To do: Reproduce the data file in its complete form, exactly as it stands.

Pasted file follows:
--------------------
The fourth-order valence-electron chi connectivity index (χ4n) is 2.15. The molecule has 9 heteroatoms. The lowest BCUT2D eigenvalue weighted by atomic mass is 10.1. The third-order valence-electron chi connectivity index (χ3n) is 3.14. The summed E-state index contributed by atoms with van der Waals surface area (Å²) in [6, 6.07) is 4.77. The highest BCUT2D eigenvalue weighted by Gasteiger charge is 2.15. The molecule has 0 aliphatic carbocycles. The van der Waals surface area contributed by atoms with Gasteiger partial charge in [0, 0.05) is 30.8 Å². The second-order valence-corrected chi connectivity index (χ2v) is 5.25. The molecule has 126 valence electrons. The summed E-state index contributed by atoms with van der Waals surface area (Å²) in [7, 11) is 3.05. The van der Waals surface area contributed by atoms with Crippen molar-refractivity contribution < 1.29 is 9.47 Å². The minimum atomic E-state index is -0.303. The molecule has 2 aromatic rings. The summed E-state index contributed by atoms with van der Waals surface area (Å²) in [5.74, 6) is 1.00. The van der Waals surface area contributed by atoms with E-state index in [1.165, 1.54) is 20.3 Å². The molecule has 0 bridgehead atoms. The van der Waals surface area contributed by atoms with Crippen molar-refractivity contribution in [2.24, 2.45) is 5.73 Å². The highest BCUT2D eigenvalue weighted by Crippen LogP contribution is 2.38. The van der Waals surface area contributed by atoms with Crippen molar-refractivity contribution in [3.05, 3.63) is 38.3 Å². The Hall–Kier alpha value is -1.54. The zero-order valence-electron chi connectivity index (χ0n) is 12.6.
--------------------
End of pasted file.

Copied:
The fourth-order valence-electron chi connectivity index (χ4n) is 2.15. The molecule has 9 heteroatoms. The lowest BCUT2D eigenvalue weighted by atomic mass is 10.1. The third-order valence-electron chi connectivity index (χ3n) is 3.14. The summed E-state index contributed by atoms with van der Waals surface area (Å²) in [6, 6.07) is 4.77. The highest BCUT2D eigenvalue weighted by Gasteiger charge is 2.15. The molecule has 0 aliphatic carbocycles. The van der Waals surface area contributed by atoms with Gasteiger partial charge in [0, 0.05) is 30.8 Å². The second-order valence-corrected chi connectivity index (χ2v) is 5.25. The molecule has 126 valence electrons. The summed E-state index contributed by atoms with van der Waals surface area (Å²) in [7, 11) is 3.05. The van der Waals surface area contributed by atoms with Crippen molar-refractivity contribution < 1.29 is 9.47 Å². The minimum atomic E-state index is -0.303. The molecule has 2 aromatic rings. The summed E-state index contributed by atoms with van der Waals surface area (Å²) in [5.74, 6) is 1.00. The van der Waals surface area contributed by atoms with E-state index in [1.165, 1.54) is 20.3 Å². The molecule has 0 bridgehead atoms. The van der Waals surface area contributed by atoms with Crippen molar-refractivity contribution in [2.24, 2.45) is 5.73 Å². The highest BCUT2D eigenvalue weighted by Crippen LogP contribution is 2.38. The van der Waals surface area contributed by atoms with Crippen molar-refractivity contribution in [3.05, 3.63) is 38.3 Å². The Hall–Kier alpha value is -1.54. The zero-order valence-electron chi connectivity index (χ0n) is 12.6.